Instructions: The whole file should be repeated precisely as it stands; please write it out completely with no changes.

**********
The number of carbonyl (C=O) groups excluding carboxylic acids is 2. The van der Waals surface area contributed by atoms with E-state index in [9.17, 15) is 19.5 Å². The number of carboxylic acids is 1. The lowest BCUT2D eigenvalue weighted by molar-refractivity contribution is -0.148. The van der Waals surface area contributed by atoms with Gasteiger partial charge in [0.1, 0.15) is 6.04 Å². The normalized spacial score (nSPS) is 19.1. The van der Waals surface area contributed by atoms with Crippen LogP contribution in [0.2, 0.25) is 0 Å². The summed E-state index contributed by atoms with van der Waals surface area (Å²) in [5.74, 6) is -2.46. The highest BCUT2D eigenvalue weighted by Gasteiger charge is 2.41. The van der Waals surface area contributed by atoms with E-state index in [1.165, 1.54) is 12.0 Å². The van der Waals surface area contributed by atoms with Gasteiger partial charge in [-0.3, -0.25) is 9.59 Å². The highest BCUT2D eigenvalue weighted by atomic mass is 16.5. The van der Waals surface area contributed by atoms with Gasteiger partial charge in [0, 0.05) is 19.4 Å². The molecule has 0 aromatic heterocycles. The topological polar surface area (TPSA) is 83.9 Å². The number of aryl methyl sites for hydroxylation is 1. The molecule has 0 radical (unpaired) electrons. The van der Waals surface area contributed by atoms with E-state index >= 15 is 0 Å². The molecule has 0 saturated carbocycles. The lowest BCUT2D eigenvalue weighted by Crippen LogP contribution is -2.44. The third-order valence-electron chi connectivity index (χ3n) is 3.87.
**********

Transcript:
The number of carbonyl (C=O) groups excluding carboxylic acids is 2. The van der Waals surface area contributed by atoms with E-state index in [9.17, 15) is 19.5 Å². The number of carboxylic acids is 1. The lowest BCUT2D eigenvalue weighted by molar-refractivity contribution is -0.148. The van der Waals surface area contributed by atoms with Gasteiger partial charge in [0.1, 0.15) is 6.04 Å². The normalized spacial score (nSPS) is 19.1. The van der Waals surface area contributed by atoms with Crippen LogP contribution in [0.2, 0.25) is 0 Å². The summed E-state index contributed by atoms with van der Waals surface area (Å²) in [5.74, 6) is -2.46. The highest BCUT2D eigenvalue weighted by Gasteiger charge is 2.41. The van der Waals surface area contributed by atoms with E-state index in [1.165, 1.54) is 12.0 Å². The van der Waals surface area contributed by atoms with Gasteiger partial charge in [-0.3, -0.25) is 9.59 Å². The highest BCUT2D eigenvalue weighted by atomic mass is 16.5. The van der Waals surface area contributed by atoms with Gasteiger partial charge in [0, 0.05) is 19.4 Å². The molecule has 0 aromatic heterocycles. The topological polar surface area (TPSA) is 83.9 Å². The number of aryl methyl sites for hydroxylation is 1. The molecule has 0 radical (unpaired) electrons. The van der Waals surface area contributed by atoms with E-state index >= 15 is 0 Å². The molecule has 0 saturated carbocycles. The lowest BCUT2D eigenvalue weighted by Crippen LogP contribution is -2.44. The third-order valence-electron chi connectivity index (χ3n) is 3.87.